I got the sense, especially from the Germans, that they felt great pride in representing their country. Each time I passed through the Hilton lobby, I noticed several German athletes watching the live feed from the stadium and cheering loudly when their compatriots performed well.

So it could not have been easy for Torsten to have watched Harting bite the dust during an imitation and then struggle mightily to find a semblance of rhythm.

“So,” I finally asked, “what did you say to help get him through it?”

“We decided that he needed to keep more bend in his knees so he could keep his balance. Fortunately, that was enough.”

Just then, Harting showed up. He looked at Torsten and then at me and then his eyes widened and he exclaimed, “You again!”

I held out my hand.

“Hello, Robert. Dan McQuaid. Congratulations on your victory!”

As we shook, he looked again at Torsten and said, “This guy is always hanging around asking questions!”

“Yes,” I replied. “Your coach is telling me all of your secrets.”

“Secrets?” he shot back. “There is no such thing as secrets!”

“Secrets,” he continued, tapping a long finger against his temple, “are only doubts!”

And with that he turned and strode confidently away looking fit and ready to storm the walls of Troy.

 

 

Queen Val at the Adidas Grand Prix

In ancient Greece, Olympic champions were feted with banquets and parades, immortalized in bronze and marble.

In modern New York, they are largely ignored aside from the occasional bystander who asks, “Do you play basketball?”

Such is the fate of Valerie Adams, two-time Olympic shot put champion, arguably the greatest putter in history but perhaps born 2,500 years too late.

Val came into the Adidas Grand Prix meet in New York City last weekend looking for her 50th consecutive win. Hoping to derail the Adams Express was a field that featured Michelle Carter (who broke the American record last year with toss of 20.24m) and Yevgeniya Kolodko (the London silver medalist and owner of a 20.48m PB).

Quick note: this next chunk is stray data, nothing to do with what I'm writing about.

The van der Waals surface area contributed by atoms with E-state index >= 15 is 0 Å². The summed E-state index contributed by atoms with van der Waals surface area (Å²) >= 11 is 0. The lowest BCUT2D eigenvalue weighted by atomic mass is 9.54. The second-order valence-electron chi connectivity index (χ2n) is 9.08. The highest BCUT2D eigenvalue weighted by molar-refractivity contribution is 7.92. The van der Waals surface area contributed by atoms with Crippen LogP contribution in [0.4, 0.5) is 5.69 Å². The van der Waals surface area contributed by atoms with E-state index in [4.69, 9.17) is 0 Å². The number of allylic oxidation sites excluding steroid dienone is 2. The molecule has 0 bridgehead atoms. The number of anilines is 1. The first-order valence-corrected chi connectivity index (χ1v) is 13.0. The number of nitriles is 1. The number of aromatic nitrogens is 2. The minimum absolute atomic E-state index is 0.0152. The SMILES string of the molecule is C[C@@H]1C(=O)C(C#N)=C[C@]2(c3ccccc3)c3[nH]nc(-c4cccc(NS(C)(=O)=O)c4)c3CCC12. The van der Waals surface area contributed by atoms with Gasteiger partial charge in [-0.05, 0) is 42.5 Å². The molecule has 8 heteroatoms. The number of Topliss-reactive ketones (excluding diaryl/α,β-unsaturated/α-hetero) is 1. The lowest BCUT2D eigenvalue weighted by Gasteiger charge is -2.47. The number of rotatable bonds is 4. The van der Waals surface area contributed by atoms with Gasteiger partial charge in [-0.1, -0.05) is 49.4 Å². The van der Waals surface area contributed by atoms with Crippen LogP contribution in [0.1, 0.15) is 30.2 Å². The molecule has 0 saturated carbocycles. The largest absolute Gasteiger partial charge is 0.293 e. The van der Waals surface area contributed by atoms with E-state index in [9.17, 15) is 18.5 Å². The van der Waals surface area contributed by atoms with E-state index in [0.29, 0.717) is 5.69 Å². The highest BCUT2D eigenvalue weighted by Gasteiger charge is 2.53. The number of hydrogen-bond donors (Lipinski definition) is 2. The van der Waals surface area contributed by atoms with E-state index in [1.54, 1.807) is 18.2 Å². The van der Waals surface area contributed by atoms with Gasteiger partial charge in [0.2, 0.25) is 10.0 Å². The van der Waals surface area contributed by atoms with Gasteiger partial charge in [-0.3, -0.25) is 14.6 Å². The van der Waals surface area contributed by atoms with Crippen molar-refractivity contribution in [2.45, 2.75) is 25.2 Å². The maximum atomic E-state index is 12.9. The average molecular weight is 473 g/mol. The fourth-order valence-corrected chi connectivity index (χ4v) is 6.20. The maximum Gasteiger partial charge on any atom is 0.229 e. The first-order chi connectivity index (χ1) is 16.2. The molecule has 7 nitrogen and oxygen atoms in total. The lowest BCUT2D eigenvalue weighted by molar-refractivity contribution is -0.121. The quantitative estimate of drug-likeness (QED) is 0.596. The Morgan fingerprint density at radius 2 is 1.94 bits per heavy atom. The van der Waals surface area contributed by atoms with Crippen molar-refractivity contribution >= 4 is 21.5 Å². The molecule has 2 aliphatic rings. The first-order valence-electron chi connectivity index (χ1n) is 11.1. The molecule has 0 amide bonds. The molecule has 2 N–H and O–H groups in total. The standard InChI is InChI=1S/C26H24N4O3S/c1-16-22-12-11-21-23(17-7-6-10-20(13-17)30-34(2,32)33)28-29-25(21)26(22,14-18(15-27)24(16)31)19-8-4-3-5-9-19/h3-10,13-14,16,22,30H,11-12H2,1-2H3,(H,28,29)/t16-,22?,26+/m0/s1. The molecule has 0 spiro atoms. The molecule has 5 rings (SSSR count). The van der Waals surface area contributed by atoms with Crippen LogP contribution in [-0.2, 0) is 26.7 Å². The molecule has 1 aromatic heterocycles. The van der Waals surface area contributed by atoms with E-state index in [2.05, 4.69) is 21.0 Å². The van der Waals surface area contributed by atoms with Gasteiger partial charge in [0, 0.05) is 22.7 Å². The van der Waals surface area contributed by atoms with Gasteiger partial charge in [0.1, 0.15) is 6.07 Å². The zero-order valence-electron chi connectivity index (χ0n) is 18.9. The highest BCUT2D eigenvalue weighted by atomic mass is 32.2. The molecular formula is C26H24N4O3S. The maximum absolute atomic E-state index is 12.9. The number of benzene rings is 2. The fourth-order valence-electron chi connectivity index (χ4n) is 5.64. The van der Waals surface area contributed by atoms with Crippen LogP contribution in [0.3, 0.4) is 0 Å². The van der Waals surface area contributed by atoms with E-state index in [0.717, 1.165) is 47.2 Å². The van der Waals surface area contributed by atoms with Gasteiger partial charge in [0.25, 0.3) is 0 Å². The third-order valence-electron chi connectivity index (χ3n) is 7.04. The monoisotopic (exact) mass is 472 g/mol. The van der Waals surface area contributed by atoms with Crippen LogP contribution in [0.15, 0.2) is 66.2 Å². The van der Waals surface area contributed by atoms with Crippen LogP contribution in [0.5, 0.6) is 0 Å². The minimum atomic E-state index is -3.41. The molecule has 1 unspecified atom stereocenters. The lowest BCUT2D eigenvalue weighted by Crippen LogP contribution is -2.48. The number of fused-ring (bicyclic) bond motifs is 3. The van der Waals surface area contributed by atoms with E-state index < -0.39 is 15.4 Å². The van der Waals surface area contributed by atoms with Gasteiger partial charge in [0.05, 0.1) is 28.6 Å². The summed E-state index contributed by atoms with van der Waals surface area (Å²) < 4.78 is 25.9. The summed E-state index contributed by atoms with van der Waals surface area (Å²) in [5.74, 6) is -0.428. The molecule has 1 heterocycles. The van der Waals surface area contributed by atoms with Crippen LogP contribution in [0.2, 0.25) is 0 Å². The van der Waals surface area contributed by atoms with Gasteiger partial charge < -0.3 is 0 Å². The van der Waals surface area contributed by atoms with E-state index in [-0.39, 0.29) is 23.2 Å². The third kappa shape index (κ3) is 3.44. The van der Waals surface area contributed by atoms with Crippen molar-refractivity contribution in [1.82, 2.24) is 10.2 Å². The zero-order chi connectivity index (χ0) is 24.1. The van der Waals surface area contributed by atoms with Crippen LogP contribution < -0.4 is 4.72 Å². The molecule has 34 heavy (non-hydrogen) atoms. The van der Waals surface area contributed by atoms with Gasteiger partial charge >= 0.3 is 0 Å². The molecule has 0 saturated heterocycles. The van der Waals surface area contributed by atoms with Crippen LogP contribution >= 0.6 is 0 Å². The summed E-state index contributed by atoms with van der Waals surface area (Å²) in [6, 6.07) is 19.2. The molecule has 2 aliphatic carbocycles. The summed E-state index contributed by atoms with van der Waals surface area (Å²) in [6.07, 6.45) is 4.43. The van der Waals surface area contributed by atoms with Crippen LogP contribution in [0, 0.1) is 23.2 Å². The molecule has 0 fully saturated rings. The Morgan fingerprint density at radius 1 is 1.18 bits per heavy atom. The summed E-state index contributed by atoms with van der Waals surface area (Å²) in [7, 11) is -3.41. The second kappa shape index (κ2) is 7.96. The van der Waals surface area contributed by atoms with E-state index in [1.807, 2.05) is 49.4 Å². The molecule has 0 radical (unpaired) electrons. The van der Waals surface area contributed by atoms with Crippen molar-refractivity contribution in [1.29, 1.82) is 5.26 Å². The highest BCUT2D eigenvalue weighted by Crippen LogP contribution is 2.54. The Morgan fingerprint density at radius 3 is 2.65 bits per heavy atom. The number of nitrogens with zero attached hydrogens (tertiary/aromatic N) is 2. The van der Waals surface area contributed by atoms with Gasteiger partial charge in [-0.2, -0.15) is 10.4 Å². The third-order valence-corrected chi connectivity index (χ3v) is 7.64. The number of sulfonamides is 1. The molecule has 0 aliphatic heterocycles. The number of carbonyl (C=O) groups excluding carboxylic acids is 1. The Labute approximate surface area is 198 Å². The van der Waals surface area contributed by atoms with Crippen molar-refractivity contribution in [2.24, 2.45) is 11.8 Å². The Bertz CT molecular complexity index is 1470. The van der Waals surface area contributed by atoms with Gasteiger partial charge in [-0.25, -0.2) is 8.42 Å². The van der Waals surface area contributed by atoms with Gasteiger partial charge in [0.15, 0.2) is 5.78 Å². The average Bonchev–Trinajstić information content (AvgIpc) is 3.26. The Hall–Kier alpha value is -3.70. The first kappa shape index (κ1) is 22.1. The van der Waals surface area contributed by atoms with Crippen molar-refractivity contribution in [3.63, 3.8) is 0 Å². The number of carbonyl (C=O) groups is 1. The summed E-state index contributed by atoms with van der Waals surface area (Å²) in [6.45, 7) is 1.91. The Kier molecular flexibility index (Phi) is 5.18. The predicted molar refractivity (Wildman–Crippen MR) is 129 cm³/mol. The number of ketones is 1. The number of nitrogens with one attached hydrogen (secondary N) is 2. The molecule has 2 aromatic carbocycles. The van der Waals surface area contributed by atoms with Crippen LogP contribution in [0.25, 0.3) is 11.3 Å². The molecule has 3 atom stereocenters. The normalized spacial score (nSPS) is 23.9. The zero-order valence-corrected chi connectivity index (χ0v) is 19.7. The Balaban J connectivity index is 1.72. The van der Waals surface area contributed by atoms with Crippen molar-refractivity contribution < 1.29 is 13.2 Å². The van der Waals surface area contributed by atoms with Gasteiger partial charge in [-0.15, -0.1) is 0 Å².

I was  stoked to get a look at Kolodko and her excellent glide technique, and though I was rooting for Val to get number 50, I hoped that Carter and Kolodko would push her to extend her season best of 20.46m.

Alas, t’was not to be. In spite of perfect weather that had helped produce meet records in each of the two previous throwing events–Robert Harting’s 68.24m in the discus and Linda Stahl’s 67.32m in the javelin–and a raucous crowd that cheered Bohdan Bondarenko  and Mutaz Essa Barshim through the greatest high jump dual in history, none of the women putters could get it going.

Carter opened with a respectable 19.51m, but that turned out to be her only throw over 19.00m. Kolodko had nothing. I could tell she was in trouble during warmups when she took about a million throws, none of which looked sharp, and she fared even worse during the competition with a 17.25m sandwiched by two fouls. I have to think she was injured, but I didn’t get a chance to ask her as she packed up and left while the top six took their final three throws.

Meanwhile, the Carter/Adams dual played out as more weird than dramatic.  Val’s best in the first three rounds was 19.31m, but with the champ on the ropes and vulnerable to an upset, Carter  followed her 19.51m with an uninspired-looking 18.57m and 18.39m.